This first component of Bulgakov's 'minor theological trilogy' develops a Mariology deeply rooted in patristics, liturgical devotion, and Old Testament prefiguration. The great twentieth-century Russian theologian engages the Catholic dogma of the Immaculate Conception as he considers the sinlessness and sanctity of Mary as expressed in the Gospel and in the hymnography of the Eastern Orthodox Church. Though Bulgakov's controversial Sophiology is expounded here, the real heart of his consideration lies in Moses' vision of Mary in the Burning Bush, an appearance of glory that reaches its fulfillment when the Old Testament veil is finally removed by her appearance in the world, her divine Motherhood, and the Incarnation of the Word who took flesh from her. 240 pp.
An Eighth Day View:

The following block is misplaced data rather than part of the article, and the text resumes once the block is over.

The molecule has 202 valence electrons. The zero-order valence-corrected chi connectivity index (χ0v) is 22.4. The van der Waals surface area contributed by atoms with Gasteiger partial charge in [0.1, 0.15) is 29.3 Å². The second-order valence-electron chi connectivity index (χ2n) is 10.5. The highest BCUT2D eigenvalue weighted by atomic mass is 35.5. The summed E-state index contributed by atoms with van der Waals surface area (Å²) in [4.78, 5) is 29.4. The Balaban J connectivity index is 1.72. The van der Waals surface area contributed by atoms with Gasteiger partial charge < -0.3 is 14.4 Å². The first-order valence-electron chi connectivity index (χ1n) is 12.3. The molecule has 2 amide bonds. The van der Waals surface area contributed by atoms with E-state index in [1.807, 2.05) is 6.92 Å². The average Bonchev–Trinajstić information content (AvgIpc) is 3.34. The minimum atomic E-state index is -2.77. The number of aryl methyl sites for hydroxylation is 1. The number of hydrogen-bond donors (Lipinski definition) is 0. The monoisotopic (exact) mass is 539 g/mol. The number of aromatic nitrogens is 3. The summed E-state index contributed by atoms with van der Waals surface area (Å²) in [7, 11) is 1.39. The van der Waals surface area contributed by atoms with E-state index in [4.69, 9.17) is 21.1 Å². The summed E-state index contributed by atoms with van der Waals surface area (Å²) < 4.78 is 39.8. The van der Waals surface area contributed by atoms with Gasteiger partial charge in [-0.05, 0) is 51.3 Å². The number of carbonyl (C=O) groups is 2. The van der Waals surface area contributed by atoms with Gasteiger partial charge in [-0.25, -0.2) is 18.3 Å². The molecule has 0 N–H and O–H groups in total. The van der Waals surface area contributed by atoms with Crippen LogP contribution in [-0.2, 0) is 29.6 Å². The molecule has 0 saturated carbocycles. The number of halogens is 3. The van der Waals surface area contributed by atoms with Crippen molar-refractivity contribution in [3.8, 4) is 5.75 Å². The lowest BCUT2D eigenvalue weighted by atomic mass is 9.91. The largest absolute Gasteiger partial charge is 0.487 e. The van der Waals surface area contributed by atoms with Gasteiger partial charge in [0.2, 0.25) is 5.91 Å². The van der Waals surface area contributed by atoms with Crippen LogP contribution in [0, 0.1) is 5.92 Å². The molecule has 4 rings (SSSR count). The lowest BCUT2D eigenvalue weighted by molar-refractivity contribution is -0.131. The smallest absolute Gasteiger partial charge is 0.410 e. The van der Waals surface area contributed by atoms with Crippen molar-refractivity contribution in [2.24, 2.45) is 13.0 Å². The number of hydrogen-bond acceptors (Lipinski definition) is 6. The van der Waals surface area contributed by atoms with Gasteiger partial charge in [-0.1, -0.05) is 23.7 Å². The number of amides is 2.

The first component in Bulgakov's "minor theological trilogy." In this book Sergius Bulgakov refutes the Roman Catholic dogma of the Immaculate Conception and discusses the Orthodox veneration of the Mother of God. The Burning Bush is a consideration of the personal sinlessness of Mary, the truth of which Bulgakov fi nds grounded in both Gospel witness and the liturgical tradition of the church. Though his most controversial legacy to the theological community, Bulgakov's Sophiology nevertheless is critical to understanding his Mariology. This volume is more than mere sophiological speculation, however, as anthropology, eschatology, original sin, human sanctity, and sexuality all fi nd their way into Bulgakov's exploration of the mystery of the woman chosen by God to give birth freely to the Christ. / "In this book, unique in the Russian Orthodox literature, the great theologian Sergius Bulgakov illuminates various aspects of the Church's veneration of the Mother of God. Like all of Bulgakov's devotional books, this is not a work of abstract theologizing, but a work of prayer, opening up a vision of the mystical reality that forms the foundation of our relations to the Ever-Virgin and her relation to us. Thomas Allan Smith's translation is superb, and in his first-rate introduction he does an excellent job of elucidating Bulgakov's sophiological approach." -- Boris Jakim / "Thomas Allan Smith and Eerdmans deserve an immense debt of gratitude for providing a long-awaited English translation of this pivotal work of the leading Russian Orthodox theologian of the twentieth century. Even more, Smith's translation is careful, nuanced, and yet preeminently readable. . . . Western Christians and non-Christians alike often see Orthodoxy as a fascinating, exotic, and mysterious form of Christianity. The Burning Bush, in Smith's translation, helps the reader recognize both Orthodoxy's inner coherence and rationality and its rootedness in a profoundly sublime appreciation of creation's beauty and magnificence. . . . Smith's list of Bulgakov's sources is a simple yet indispensable tool for the scholarly reader. This translation will serve us all well for decades to come." -- Myroslaw Tataryn